Two Portraits, Both Slant

Texas Truck – Acrylic on paper – 11 x 17 inches.

“Tell all the truth,” wrote Emily Dickinson, “but tell it slant.”

Among many things to love in her poems is the lightness of her spirit. Of course, “slant” is not
necessarily devious. It’s just that truth, especially inner truths, are often too complex and elusive to tell, except “slant.” Plus, it’s more fun. So let’s dance with Emily.

We’ll use a few symbols to paint an inner portrait. Let’s imagine that our subject is male and that at the moment he is in Texas. Maybe he owned the truck, or one like it. Perhaps he’s looking back at a happier time. Is the truck a rusty dream from his past? And the dancing figures: are they male or female? Younger than he is? They seem to be having fun. Would he like to join them? Or are they a dream? And what is that strange shape floating overhead? A comet, a meteor? Is he even awake? Perhaps he’s only dreaming.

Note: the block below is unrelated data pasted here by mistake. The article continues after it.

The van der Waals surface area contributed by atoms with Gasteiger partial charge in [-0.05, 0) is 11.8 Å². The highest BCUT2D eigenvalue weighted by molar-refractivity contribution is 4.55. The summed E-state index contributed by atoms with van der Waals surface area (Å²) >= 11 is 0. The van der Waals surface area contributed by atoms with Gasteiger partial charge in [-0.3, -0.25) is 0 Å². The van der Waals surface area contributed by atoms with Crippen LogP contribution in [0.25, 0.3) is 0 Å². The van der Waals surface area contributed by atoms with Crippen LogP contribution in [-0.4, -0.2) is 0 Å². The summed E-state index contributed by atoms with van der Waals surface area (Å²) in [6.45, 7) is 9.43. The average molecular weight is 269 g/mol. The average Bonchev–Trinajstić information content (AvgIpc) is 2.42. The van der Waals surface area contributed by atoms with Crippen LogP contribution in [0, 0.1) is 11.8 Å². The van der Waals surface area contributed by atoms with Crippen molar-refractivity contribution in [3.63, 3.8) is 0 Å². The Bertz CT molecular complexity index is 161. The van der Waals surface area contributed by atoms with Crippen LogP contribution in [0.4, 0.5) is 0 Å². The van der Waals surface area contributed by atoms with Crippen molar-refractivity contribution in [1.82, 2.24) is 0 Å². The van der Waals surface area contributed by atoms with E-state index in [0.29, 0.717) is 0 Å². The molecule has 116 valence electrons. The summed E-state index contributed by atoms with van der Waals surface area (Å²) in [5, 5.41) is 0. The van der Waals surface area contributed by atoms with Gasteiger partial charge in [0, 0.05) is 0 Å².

A different poet than Emily asks: Why wear the same suntan every day? Good question. So let’s paint another portrait and change the gender of our subject. She’s in Texas too, but she wishes she were somewhere else. Maybe she arrived recently from California and is finding it difficult to fit in here. Perhaps to her the truck is the perfect symbol of Texas itself, a broken hulk of a broken promise, her dream of a better life? And the naked girls? Are they dancing around a black burning figure, or is it her imagination? And what is that apparition in the sky! Stars swimming in the current of some strange galaxy? Or maybe it’s just the skeleton of a dragon.

Literal explanations are OK, but I hope
you had fun
dancing with me
and Emily.